It's a widely believed notion, often recommended by doctors and experts, that a person should drink at least two litres of water every day to stay healthy and hydrated. However, new research has found that the recommended eight glasses of water a day may be too much. Though it is not exactly harmful, it is also not needed in most circumstances.
Scientists from the University of Aberdeen recently collaborated with other researchers to understand how much water people really need to be drinking. They looked at 5,604 people from across 23 different countries, aged between eight days and 96 years old, BBC reported.
The findings of the survey which were published in Science, stated that people only require about 1.5 to 1.8 litres a day, lower than the two litres typically recommended.
The research involved people drinking a glass of water in which some of the hydrogen molecules were replaced by a stable isotope of the element called deuterium, which is found naturally in the human body and is completely harmless. The rate of elimination of the extra deuterium shows how quickly the water in the body is turning over. People with a higher water turnover usually need to drink more water.
The report suggests that people who live in hot and humid environments and at high altitudes, as well as athletes and pregnant and breastfeeding women, need more water as the water turnover is higher among them. According to the research, men aged between 20-35 turned over an average of 4.2 litres per day, while women aged 20-40, turned over 3.3 litres.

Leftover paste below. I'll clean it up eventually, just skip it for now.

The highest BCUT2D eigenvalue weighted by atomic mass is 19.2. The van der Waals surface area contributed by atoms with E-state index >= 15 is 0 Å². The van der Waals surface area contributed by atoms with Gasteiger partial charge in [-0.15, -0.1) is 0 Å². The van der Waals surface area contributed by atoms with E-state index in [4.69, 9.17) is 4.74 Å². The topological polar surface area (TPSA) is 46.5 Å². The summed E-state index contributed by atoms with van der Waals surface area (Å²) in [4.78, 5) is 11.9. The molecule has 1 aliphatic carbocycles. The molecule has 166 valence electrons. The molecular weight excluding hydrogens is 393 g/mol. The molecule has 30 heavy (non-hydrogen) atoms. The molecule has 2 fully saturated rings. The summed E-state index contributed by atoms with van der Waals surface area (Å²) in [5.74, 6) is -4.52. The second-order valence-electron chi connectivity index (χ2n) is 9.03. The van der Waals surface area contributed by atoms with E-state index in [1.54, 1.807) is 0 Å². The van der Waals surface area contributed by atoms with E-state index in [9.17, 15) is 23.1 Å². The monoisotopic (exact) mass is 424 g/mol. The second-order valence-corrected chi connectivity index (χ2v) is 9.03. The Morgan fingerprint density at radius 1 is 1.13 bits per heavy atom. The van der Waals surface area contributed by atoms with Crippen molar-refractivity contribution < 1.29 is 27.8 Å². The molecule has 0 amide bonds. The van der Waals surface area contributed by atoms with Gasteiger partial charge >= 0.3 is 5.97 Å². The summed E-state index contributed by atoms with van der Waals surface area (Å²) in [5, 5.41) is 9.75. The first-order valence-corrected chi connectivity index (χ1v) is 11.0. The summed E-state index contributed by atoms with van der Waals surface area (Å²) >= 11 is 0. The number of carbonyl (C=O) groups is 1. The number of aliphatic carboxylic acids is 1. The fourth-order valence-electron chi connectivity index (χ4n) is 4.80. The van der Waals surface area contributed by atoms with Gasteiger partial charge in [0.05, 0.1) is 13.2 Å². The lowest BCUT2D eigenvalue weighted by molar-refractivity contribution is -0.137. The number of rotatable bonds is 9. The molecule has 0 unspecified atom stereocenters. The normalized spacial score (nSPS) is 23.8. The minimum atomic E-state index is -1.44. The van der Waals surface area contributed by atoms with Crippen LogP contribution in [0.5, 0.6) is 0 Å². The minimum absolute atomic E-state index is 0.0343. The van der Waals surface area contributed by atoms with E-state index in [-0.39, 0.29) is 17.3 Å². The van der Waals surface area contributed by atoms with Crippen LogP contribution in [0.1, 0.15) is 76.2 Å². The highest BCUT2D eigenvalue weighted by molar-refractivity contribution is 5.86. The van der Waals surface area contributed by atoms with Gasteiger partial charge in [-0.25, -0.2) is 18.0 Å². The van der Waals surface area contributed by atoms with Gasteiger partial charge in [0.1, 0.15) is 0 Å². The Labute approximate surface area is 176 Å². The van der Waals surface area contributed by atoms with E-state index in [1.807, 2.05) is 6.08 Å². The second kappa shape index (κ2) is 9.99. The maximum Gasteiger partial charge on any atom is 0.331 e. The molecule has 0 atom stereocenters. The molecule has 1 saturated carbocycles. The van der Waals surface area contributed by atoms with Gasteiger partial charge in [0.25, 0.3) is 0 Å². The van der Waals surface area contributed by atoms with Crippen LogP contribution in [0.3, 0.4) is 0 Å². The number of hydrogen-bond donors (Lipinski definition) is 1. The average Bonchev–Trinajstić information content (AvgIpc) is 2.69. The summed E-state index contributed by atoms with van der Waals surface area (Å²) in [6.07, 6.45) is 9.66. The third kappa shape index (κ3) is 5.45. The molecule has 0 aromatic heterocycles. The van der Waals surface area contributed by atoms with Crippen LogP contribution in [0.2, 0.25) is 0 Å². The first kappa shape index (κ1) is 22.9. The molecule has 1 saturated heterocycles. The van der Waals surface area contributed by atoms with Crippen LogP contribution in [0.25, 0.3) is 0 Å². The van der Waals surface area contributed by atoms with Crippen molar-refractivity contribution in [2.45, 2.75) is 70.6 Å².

Prof John Speakman from the University of Aberdeen toldBBC Radio's Good Morning Scotlandthat the original estimate of two litres a day comes from a slight miscalculation. "The water that we'd need to drink is the difference between the total water that we need to ingest and the amount that we get from our food. The way they estimated the amount of food was by asking people how much they eat. Because people under-report how much they eat, there's a misestimate and so you overestimate the amount of water that's needed,'' he noted.
Mr Speakman also clarified that water turnover is not equal to the requirement for drinking water.
He said, "Even if a male in his 20s has a water turnover of 4.2 litres per day, he does not need to drink 4.2 litres of water each day. About 15% of this value reflects surface water exchange and water produced from metabolism. The actual required water intake is about 3.6 litres per day. Since most foods also contain water, a substantial amount of water is provided just by eating.''